Generating a flow curve, which is a graph of viscosity as a function of shear rate or shear stress, is one of the simplest methods to analyze viscosity. A sample may be subjected to different shear stresses, and the resulting shear rates measured at each applied stress or the sample can be subjected to a controlled shear rate and the resultant shear stress is measured. A far more comprehensive flow curve can be generated using a rotational rheometer due to its ability to cover a wide range of shear rates and stresses compared to a rotational viscometer. Specifically, it is possible to generate data at the very low shear rates relative to storage and movement under gravity (Figure 1).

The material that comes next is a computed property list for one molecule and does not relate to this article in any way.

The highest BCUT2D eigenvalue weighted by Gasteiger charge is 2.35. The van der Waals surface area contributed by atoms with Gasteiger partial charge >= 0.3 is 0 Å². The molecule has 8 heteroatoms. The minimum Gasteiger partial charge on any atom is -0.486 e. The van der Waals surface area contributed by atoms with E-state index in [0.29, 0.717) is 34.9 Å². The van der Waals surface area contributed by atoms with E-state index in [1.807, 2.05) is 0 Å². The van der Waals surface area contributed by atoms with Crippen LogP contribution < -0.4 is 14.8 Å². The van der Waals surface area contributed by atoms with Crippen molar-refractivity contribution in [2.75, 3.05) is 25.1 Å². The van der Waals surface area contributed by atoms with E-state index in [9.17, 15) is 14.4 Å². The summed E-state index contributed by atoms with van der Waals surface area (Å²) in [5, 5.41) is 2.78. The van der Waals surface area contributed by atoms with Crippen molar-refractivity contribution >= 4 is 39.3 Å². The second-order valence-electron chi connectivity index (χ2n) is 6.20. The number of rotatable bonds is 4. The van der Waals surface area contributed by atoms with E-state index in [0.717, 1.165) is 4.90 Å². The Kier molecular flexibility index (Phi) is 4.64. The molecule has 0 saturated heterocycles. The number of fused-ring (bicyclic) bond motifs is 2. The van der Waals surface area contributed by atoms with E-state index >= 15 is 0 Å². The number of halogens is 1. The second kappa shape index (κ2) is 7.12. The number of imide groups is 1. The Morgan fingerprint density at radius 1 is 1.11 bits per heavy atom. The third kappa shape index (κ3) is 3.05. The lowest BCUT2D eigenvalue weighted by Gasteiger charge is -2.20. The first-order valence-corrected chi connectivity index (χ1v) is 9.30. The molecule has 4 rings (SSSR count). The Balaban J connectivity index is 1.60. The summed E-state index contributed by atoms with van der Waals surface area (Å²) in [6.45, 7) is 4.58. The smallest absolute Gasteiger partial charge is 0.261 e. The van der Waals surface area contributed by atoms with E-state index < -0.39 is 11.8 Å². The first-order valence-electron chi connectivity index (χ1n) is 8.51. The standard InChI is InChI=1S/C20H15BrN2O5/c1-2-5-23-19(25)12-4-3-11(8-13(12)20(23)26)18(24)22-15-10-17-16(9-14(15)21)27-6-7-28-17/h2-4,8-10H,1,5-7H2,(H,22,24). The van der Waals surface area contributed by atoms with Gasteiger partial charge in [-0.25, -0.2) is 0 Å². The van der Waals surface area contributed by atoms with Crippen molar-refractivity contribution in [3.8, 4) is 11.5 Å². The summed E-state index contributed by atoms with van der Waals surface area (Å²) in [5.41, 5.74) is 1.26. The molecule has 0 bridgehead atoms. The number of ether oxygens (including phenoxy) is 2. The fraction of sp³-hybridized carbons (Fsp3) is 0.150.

Figure 1. By spanning a much wider range of shear rates than a viscometer, a rotational rheometer is able to provide data of direct relevance to more processes.
Opthalmic viscosurgical devices (OVDs) are gels or viscoelastic solutions applied during eye surgery. They are generally aqueous polymeric solutions consisting of one or more of the following constituents: chondroitin sulfate, hyaluronic acid, and/or methyl cellulose. The ISO 15798:2013 standard that covers OVDs recommends rheological measurement due to the effect of product rheology on in-use performance. The behavior of a fluid within the anterior chamber and when administered through a cannula into the eye can be determined by performing steady state testing at shear rates in the range of 0.001-100 s-1. A typical rotational viscometer cannot access the lower end of this range.